A couple of arrests were made thanks to the keen eye of a neighbor.
Police say community block watch programs are on the rise, following crime trends.
Jim Noyce has lived in Pasco's Mediterranean Villas development for almost six years.
The community has been a long-time participant in Pasco's neighborhood watch program.
Jim does his part to report suspicious activity when he sees it.
"Not only do a lot of us have stickers in our windows, but there are street signs. And people are more observant to what goes on around," Jim says.
And it's paid off.
Pasco Police say they haven't responded to serious crime in Jim's development for several years.
"I would call police if I saw something suspicious," he added.
It's the kind of community vigilance Pasco PD would like to see across the board.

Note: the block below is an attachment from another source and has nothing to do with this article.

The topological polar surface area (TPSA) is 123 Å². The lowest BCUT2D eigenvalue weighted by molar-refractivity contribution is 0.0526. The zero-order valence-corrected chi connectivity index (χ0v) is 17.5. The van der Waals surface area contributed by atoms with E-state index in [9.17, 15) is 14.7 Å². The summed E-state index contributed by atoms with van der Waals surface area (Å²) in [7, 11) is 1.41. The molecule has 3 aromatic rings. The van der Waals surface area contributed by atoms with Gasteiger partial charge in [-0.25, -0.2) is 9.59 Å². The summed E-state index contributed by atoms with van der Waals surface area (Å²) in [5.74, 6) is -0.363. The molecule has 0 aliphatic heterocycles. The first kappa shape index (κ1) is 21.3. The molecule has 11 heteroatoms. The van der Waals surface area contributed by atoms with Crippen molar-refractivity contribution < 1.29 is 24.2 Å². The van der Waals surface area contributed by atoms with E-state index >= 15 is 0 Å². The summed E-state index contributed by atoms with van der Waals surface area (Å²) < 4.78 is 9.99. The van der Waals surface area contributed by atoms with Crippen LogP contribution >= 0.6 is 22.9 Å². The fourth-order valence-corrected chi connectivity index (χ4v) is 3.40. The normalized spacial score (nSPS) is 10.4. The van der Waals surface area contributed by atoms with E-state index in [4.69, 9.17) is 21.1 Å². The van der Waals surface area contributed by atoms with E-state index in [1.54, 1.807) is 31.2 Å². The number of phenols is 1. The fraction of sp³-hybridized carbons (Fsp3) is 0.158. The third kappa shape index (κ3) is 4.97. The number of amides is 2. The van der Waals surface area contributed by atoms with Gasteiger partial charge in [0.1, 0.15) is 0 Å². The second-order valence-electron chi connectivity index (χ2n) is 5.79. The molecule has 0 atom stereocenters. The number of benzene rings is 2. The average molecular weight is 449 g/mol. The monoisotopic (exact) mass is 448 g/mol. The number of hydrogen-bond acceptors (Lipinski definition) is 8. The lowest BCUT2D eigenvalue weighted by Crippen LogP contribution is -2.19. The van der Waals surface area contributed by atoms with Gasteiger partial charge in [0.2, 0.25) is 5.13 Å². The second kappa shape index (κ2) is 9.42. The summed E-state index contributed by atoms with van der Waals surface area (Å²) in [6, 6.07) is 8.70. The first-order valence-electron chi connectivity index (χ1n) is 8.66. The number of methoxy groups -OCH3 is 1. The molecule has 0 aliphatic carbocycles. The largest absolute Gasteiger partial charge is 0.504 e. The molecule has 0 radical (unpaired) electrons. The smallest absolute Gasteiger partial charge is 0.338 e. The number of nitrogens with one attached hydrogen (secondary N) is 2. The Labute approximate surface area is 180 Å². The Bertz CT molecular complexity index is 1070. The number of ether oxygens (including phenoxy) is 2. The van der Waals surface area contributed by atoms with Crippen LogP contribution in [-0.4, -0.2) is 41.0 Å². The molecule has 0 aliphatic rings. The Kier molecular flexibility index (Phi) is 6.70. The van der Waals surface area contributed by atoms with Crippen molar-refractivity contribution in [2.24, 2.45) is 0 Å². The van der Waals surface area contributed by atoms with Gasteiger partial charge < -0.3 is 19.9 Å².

Officer Jonathan Davis says just bringing a healthy block watch program into a neighborhood can cut crime by more than half, in just the first two years.
"The only way it works is the community getting to know each other," Officer Davis says.
Participation in community watch programs began dropping sharply two years ago.
Police are encouraged that in recent months, more than a dozen neighborhoods in Pasco alone have asked about starting a program up.
It's that hands-on approach that police say can help stop burglaries like the six that happened over the weekend.
"What we need is the community to be out there looking out for each other. Looking for things that are suspicious and then contacting the police," Officer Davis added.
He says they plan on starting as many as ten programs by the beginning of next month.
Jim thinks other neighborhoods should follow suit.
"Where I live is as safe as anywhere in the Tri-Cities," Jim says.
If you live in Pasco or Richland and are interested in starting a community watch program in your neighborhood, contact your local Police department.
Kennewick does not offer a community watch program, but still relies on community members reporting crime